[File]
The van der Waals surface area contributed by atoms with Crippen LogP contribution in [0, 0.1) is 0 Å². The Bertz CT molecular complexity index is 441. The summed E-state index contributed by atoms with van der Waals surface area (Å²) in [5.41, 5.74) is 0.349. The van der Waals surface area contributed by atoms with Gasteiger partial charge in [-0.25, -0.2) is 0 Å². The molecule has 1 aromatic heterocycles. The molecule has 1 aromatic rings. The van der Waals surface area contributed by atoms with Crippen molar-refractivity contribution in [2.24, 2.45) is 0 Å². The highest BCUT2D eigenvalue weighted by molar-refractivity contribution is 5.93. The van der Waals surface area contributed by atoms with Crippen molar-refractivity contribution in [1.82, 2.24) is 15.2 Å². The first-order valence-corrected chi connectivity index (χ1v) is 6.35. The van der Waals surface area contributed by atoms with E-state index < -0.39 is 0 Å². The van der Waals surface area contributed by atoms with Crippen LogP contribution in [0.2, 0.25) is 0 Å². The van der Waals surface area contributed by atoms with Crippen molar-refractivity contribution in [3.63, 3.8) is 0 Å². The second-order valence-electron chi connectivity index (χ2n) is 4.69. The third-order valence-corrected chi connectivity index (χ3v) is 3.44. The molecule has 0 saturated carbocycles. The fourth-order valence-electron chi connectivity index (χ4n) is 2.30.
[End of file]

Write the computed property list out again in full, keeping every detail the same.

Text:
The van der Waals surface area contributed by atoms with Crippen LogP contribution in [0, 0.1) is 0 Å². The Bertz CT molecular complexity index is 441. The summed E-state index contributed by atoms with van der Waals surface area (Å²) in [5.41, 5.74) is 0.349. The van der Waals surface area contributed by atoms with Gasteiger partial charge in [-0.25, -0.2) is 0 Å². The molecule has 1 aromatic heterocycles. The molecule has 1 aromatic rings. The van der Waals surface area contributed by atoms with Crippen molar-refractivity contribution in [2.24, 2.45) is 0 Å². The highest BCUT2D eigenvalue weighted by molar-refractivity contribution is 5.93. The van der Waals surface area contributed by atoms with Crippen molar-refractivity contribution in [1.82, 2.24) is 15.2 Å². The first-order valence-corrected chi connectivity index (χ1v) is 6.35. The van der Waals surface area contributed by atoms with E-state index < -0.39 is 0 Å². The van der Waals surface area contributed by atoms with Crippen LogP contribution in [0.2, 0.25) is 0 Å². The van der Waals surface area contributed by atoms with Crippen molar-refractivity contribution in [3.63, 3.8) is 0 Å². The second-order valence-electron chi connectivity index (χ2n) is 4.69. The third-order valence-corrected chi connectivity index (χ3v) is 3.44. The molecule has 0 saturated carbocycles. The fourth-order valence-electron chi connectivity index (χ4n) is 2.30.